It was fascinating to watch a young white woman enter the home of two gay women of color and make a concerted effort to support them, without centering herself or her own personal experience.
Miranda July’s new feature, starring a magnificently weird Evan Rachel Wood, is a careful, long-game-playing meditation on how we can learn to parent ourselves when our own families refuse to do the job.
With two on-screen queer women characters, “Birds of Prey” is an irate, sparkle laden, middle finger in the air to a society that otherwise cowers to the angry whims of men. Who the hell wouldn’t sign up for that?
Untimely deaths, lesbian bed death, a creepy heterosexual polyamorous couple; you won’t find it here. Instead, the film takes the approach of exploring the many different loves we have in our lives.
The most remarkable thing about Gerwig’s film isn’t that it leaves room for queerness – it’s that it leaves room for sadness.
I’m not talking about dyke-y hair and gun-licking as subtext. I’m not talking about just her general way. I’m talking about Kate McKinnon’s character having sex with Margot Robbie’s character and their relationship becoming the most emotionally resonant thing in the entire movie.
“For a work touted as blackness for Black people, Queen & Slim ultimately offers not hope or a way forward, but more images of beautiful Black corpses added to the growing canon of Black death for consumption. And I’m simply not able to keep bearing witness.”
Season of Love has the same mistletoe mishaps of any holiday movie, but with 200% more queerness.
If Disney wasn’t ready to explicitly represent a fifth of its young audience, they could’ve at least given Elsa a gal pal. I don’t need to see Elsa make out with the mysterious voice calling her to the next chapter of queer life, but lord did it have to be her mother?
Portrait of a Lady on Fire pushes against the boundaries of the screen, frantically, lovingly, desperately, erotically.
A very merry Christmas to us all! Netflix’s new holiday movie has a queer romance!
The fearsome thriller exposes the horror of unsupportive white partners.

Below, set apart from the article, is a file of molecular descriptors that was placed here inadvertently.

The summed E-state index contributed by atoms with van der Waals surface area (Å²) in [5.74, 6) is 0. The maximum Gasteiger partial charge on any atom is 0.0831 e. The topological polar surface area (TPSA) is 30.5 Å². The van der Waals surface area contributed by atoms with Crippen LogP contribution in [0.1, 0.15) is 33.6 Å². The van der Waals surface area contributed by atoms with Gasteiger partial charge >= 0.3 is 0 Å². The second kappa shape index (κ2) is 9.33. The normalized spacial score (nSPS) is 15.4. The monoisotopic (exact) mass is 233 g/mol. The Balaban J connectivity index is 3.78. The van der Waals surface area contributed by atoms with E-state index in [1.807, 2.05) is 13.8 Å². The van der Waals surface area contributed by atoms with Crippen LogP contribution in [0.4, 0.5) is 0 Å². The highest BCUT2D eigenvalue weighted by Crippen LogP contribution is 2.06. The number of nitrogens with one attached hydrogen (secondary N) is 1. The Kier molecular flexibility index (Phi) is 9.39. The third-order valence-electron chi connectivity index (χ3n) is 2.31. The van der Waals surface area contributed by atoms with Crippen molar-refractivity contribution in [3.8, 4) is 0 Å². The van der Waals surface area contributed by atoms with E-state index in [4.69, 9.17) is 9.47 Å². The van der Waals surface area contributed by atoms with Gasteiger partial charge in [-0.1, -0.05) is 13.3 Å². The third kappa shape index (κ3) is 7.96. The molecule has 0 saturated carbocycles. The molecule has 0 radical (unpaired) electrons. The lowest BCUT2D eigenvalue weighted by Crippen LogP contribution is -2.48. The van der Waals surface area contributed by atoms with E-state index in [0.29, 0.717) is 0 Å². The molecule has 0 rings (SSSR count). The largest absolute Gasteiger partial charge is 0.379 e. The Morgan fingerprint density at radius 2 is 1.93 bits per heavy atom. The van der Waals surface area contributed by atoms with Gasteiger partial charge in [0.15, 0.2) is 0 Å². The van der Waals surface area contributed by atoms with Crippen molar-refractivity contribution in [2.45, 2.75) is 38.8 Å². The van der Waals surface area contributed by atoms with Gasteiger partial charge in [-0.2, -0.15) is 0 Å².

Why did this movie tank so hard that it was almost immediately out of theaters in America? Why did this not get the coverage or accolades it deserved for being the first mainstream Bollywood movie about a lesbian relationship?
Well, long story short, the movie is bad.
“Jennifer Lopez’s entrance in Hustlers is better than any of us could have dreamed. But days later, the scene that won’t stop playing in my head happens almost directly afterwards, on the rooftop of the club where Ramona and Destiny work.”
This is a movie about queer women for queer women. It’s about the way we hurt and the way we hurt each other.
While the larger conflicts may fall flat, the dramatic minutia when the threesome is going well is really enjoyable to watch.
Just because you leave the movie feeling emotionally fulfilled and intellectually challenged, doesn’t mean it’s any less erotic.
The film goes beyond mere representational milestones. It’s beautiful, it’s laugh-out-loud hilarious, it has two whole musical numbers, three whole Britney Spears references, and is just bursting with queer creativity!
This is a movie about lonely queers. And it’s a movie about queers who sometimes make baffling choices.
Anyone who watches Supergirl knows just how talented Nicole Maines is and she carries this movie with ease. She’s so casually present on screen and she absolutely kills a one-liner.